Stock prices in Tokyo rallied for a spectacular recovery Monday despite the release of worse-than-expected data showing the Japanese economy further shrinking.
The benchmark Nikkei was up more than 1,000 points - a gain of nearly 7.2 percent at the close of Monday trading, following steep losses the previous week.
“I think it's probably a function of rising hopes the Bank of Japan will move sooner rather than later to introduce new stimulus measures,” said Tobias Harris, a political risk analyst at the Teneo Intelligence consultancy.
The broader TOPIX gained 8.8 percent Monday, its best day in more than seven years after a 13 percent plunge last week.
Many investors considered that downturn a massive oversell and also brushed off figures released in the morning showing the economy shrank at an annualized rate of 1.4 percent in the fourth quarter of last year. That was worse than the forecasted 1.2 percent.
Adjusting the data for inflation, the Japanese economy grew just 0.4 percent in 2015.
Japan’s government on Monday continued to stick to the stance that there is no cause for alarm despite concerns the latest data from Tokyo adds to fears of a global economic slowdown.
There is “continued improvement for employment and income” leading the government to “expect the economy to recover gradually,” Chief Cabinet Secretary Yoshihide Suga told reporters.
Central bank watch
It is widely expected the central bank, which on Jan. 29 took the unprecedented move lowering a key interest rate below zero, will soon call an emergency meeting to announce new policies.
“I'm guessing that it won't include another interest rate cut, at least not yet, given the uncertain impact the first one had on the financial sector and the fact that the effects of the policy on the real economy still aren't entirely clear,” Harris told VOA.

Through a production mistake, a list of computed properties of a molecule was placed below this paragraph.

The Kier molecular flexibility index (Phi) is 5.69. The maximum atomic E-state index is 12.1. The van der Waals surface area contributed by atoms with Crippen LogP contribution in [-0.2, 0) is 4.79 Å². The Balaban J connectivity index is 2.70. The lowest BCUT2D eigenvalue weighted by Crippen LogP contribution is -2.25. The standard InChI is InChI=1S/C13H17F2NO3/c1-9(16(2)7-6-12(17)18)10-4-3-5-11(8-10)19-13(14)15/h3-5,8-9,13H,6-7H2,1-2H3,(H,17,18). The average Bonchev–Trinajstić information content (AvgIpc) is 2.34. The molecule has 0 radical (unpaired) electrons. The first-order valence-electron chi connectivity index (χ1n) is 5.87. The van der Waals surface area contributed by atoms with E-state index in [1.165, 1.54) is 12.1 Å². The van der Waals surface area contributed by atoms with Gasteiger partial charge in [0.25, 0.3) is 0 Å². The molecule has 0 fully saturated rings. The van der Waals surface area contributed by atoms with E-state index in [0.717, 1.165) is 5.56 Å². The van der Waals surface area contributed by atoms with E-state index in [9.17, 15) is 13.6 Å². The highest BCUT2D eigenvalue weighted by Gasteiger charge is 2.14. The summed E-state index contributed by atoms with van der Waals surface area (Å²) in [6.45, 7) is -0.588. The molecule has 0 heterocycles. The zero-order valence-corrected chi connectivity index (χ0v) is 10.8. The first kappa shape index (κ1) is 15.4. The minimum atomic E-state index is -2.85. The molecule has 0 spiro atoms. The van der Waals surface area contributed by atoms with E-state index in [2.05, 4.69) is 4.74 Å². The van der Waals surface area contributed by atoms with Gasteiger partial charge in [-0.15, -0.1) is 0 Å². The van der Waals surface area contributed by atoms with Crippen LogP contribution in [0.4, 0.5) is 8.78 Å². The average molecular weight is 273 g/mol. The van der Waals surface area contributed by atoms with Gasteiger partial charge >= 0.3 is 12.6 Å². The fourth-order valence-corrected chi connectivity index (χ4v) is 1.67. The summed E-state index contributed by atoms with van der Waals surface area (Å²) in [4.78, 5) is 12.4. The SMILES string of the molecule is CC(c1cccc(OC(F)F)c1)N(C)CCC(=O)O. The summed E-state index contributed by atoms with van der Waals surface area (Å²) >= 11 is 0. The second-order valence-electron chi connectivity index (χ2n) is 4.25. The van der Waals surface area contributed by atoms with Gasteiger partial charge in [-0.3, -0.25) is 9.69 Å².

Prime Minister Shinzo Abe has now seen practically all economic gains vanish since he came into office more than three years ago and introduced his “Abenomics” stimulus policies.
While the fresh GDP data is not viewed as the death knell for Abe’s economic program, it does “show that Abenomics's primary goals are receding into the distance,” according to Harris, a former staff member in the office of a Japanese lawmaker.
Japan has hoped that deflation could be overcome with sustainable growth to prompt rising incomes, consumption and investment.
Private consumption, however, has dropped in three of the last five quarters.
“Incomes have just not risen by enough for enough households to see that kind of growth they want,” Harris noted. “For all the talk of domestic-led growth, Abenomics seems to have just reinforced - via the weak yen - Japan's dependence on export-led growth.”
The Japanese currency, however, has resisted going in the desired direction lately, strengthening to highs not seen since 2014.
The dollar was trading around 114 yen late Monday afternoon in Tokyo.
Japanese officials have openly hinted of a coordinated effort through the G7 and G20 to stabilize currencies.
“I wonder whether there's any policy available that will reverse the appreciation we've already seen in light of China's weakness and the effects it's having on the world economy,” Harris said. “It's somewhat ironic that the fate of Abenomics seems to rest in the hands of Beijing.”